Prior awards in the railway industry have had occasion to consider the difference between theft and errors of judgement in the conversion of company supplied clothing and equipment to one's personal use. In CROA 1063 Arbitrator Weatherill concluded that an employee found in possession of some five chairs removed from a caboose, taken with the intention of returning them after a period of loan, did not constitute theft, but rather the misuse of company property. It has also been found that the misappropriation of found items which may have been stolen by others or simply discarded does not, of itself, constitute theft so as to justify the termination of an employee for dishonesty (CROA 1564, 2287). In SHP 444 a carman who was found to be in possession at his home of equipment and tools which had been issued to him for use in his work, and which he had failed to return when he was laid off, did not constitute goods stolen by the employee in question, although there was obviously an unauthorized ongoing possession of them. Similarly, in an award between these same parties concerning the discharge of Carman Alain Albert, an award issued by this Arbitrator on November 22, 1999 (SHP 489), company issued tools of the trade found in the grievor's home could not fairly be characterized as items which had been stolen. In a fact situation remarkably similar to the case at hand, the Arbitrator made the following comment:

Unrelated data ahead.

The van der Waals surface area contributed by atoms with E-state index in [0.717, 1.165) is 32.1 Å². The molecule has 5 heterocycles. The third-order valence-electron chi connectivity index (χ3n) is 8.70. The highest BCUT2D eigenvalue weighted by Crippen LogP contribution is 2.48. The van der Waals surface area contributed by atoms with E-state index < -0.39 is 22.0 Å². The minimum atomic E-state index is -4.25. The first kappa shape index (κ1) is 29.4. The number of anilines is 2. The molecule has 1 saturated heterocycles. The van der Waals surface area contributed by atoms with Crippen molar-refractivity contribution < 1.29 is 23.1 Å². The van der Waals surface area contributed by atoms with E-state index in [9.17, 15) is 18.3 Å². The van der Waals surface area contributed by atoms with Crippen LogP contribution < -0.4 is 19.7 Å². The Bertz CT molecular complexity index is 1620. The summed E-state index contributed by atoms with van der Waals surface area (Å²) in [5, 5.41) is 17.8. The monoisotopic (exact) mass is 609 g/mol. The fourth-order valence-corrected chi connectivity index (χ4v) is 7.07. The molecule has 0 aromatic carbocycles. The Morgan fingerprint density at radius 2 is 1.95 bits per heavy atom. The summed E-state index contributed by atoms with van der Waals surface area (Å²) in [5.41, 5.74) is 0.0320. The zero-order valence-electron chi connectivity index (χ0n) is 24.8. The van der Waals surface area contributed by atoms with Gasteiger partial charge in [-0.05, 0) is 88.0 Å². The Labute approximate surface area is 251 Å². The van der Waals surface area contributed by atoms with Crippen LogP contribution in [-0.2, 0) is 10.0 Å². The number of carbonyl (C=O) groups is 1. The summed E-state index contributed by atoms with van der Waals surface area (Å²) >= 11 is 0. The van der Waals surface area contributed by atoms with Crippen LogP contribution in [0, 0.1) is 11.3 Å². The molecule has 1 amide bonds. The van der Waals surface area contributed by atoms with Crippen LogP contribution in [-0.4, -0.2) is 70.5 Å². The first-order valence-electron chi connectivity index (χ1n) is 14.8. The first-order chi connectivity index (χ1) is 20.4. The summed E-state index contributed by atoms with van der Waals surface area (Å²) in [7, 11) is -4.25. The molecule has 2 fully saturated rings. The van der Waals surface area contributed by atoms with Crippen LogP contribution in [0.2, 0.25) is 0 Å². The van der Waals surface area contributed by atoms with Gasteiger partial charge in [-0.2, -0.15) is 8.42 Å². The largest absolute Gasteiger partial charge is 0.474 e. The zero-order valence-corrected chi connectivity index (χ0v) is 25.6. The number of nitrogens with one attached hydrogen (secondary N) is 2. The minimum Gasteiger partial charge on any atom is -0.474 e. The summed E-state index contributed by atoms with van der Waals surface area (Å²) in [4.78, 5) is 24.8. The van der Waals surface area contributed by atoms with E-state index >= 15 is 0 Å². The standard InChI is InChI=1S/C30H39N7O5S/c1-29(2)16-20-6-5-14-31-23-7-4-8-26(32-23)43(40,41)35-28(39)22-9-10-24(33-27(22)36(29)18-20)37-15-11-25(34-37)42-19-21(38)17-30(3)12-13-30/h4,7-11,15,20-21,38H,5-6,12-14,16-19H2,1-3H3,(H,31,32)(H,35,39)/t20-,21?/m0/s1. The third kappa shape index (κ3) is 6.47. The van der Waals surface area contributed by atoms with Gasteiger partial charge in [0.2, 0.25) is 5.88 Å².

The evidence of Mr. Albert, which I accept, is that the bulk of the items which were found at his home were in fact the tools of his trade, which he normally kept either at home or in one of his vehicles for his own use while at work. While he was based at the St. Luc Car Shop, it was not uncommon for him to be dispatched to other locations of work within the Montreal area, such as the Hochelaga Yard and the port of Montreal. To that end he maintained a work pouch, which he kept in his possession at home, which contained such items as a blue carman’s lantern, a flashlight, the staple gun and the wheel gauge which were found in his possession by the police. He relates that having those items in his own possession made it more efficient and easier for him to perform his work when called directly to locations other than his base at St. Luc Yard, where he kept similar tools within his locker. He further relates that he kept a carman’s lantern in each of his two vehicles, as well as in his work pouch, to facilitate matters when he might be called to work at another location. According to his evidence, upon being laid off he anticipated that he might be called back to work, and therefore preferred to continue to have these items within his possession in the event that that should occur.